Michelle and Jim Bob Duggar (Fox News)

What about the Duggar girls? Michelle and Jim Bob's "dark time" all but ignores their daughters

They weren't "giving up" on Josh -- but what about the rest of the family?


Mary Elizabeth Williams
June 4, 2015 6:50PM (UTC)

For a relatively brief conversation, there was so much baffling and infurating material in Jim Bob and Michelle Duggar's Wednesday interview with Megyn Kelly that by Thursday morning, thousands and thousands of words worth of tweets and think pieces had already been wrung out of the event. So let's talk instead about what they didn't say.

In their first post-scandal interview, the Duggar parents sat down with Fox News to discuss what Kelly helpfully referred to as the "illegally released police report" that revealed that their oldest son had forcibly touched at least five girls between 2002 and 2003 — including his sisters and including one of a "single digit" age. It was, as Jim Bob said, "one of the most darkest times that our family has ever gone through." They described how Josh confessed to them, saying he "had just turned 14 and he said he had improperly touched some of our daughters…. He said he was just curious about girls and he had gone in and basically touched them over their clothes while they were sleeping. They didn't even know he had done it."

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They said that "first we tried to deal with this in house, as parents. We talked to him. We put all kinds of punishments on him. We watched him like all the time. I took him to work with me. And we just poured our life into it."

They later, when pressed by Kelly, said that "He was still a kid. He was still a juvenile. He wasn’t an adult," and added, "This was not rape or anything like that. This was touching someone over their clothes." And they said that when they spoke to their daughters, the girls "didn't know that anything had happened because they were asleep" and that "we also talked to our daughters and reminded them about wrong and right touch and about if anybody ever touched you in a wrong way, for you to come and tell your mom immediately."

But how are you supposed to know what "wrong and right" are if you're not having conversations about it? And where, in any of this, is even a glimmer of an indication that the Duggar family's pain isn't just for what happened to Josh, but what happened to those girls?

Not long ago, I watched as close friends had to deal with the horror of learning that their teenaged son had been verbally sexually harassing a younger female classmate. I saw firsthand what it's like to grapple with the sometimes opposing forces of parental compassion and the knowledge that your own child has done something terrible to another person. And as a mother, I can fully understand why the Duggars would say, as they told Kelly, "We weren't going to give up on Josh."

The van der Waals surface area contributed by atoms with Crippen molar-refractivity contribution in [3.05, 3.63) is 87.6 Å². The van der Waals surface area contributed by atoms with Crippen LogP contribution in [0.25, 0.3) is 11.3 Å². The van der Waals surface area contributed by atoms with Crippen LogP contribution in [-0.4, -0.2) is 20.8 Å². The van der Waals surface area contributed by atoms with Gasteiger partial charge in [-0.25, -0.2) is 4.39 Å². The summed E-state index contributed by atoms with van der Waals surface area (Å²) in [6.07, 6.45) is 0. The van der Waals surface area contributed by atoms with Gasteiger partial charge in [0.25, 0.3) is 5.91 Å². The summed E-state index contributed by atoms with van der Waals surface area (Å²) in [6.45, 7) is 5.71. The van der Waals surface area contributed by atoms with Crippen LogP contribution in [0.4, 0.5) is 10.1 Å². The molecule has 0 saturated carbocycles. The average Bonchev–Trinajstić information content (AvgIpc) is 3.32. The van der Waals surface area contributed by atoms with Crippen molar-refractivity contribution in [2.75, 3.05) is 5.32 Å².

Yet as a mother and a human, I also feel enraged for the female children. I keep waiting for the Duggars to come out and just straight up say that it doesn't matter if you're asleep. It doesn't matter if it's over your clothes. Nobody, including a family member, has the right to touch you without your consent. I keep waiting for them to not feel the need to qualify what happened as "not rape or anything like that." I keep waiting for the Duggars to say that this "thing" that happened didn't happen just to Josh and to them. It happened to their daughters. Remember them?

The Duggars — who are so concerned about trans women that they "doubt that Fayetteville parents would stand for a law that would endanger their daughters or allow them to be traumatized by a man joining them in their private space" —  seem not to have acknowledged, either to Kelly or to, apparently, their children, that kids and certainly teenagers are sexually curious and that curiosity in and of itself is not automatically "sin." Last year, Lena Dunham took a tremendous amount of outrage for her admissions of her early explorations, including bribing her sister for kisses. And this past spring, free range parenting advocate Lenore Skenazy wrote about hosting a brunch for "my friends on the sex offender registry" — including a man named, like the eldest Duggar, Josh. She wrote that "at 12, he played doctor with his sister. His sister told their mom, their mom called a counseling center to ask what to do, the counselor was a 'mandated reporter,' and Josh ended up in juvenile prison for 3 1/2 years. His 'therapy' there consisted of sickening things like acting out sex acts for the therapist. Josh was still a virgin! Ever since he got out, he has been on the registry, even though his sister has long forgiven him."

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And in the second part of the Kelly interview, which airs later this week, Josh's sister Jessa reportedly says, "I do want to speak up in his defense against people who are calling him a child molester or a pedophile or a rapist, some people are saying. I'm like, that is so overboard and a lie really. I mean, people get mad at me for saying that, but I can say this because I was one of the victims."

It's safe to say that there are ways of dealing with sexually inappropriate juvenile behavior that are not permanently traumatic for the victims — and the perpetrators. But that can't happen when parents like the Duggars talk about what their son did in terms of "unwise choices" and minimize what happened to the five girls involved. And it doesn't happen when you don't get angry on your children's behalf, and you don't come out say that girls are not there for the touching, conscious or not.


Mary Elizabeth Williams

Mary Elizabeth Williams is a staff writer for Salon and the author of "A Series of Catastrophes & Miracles."

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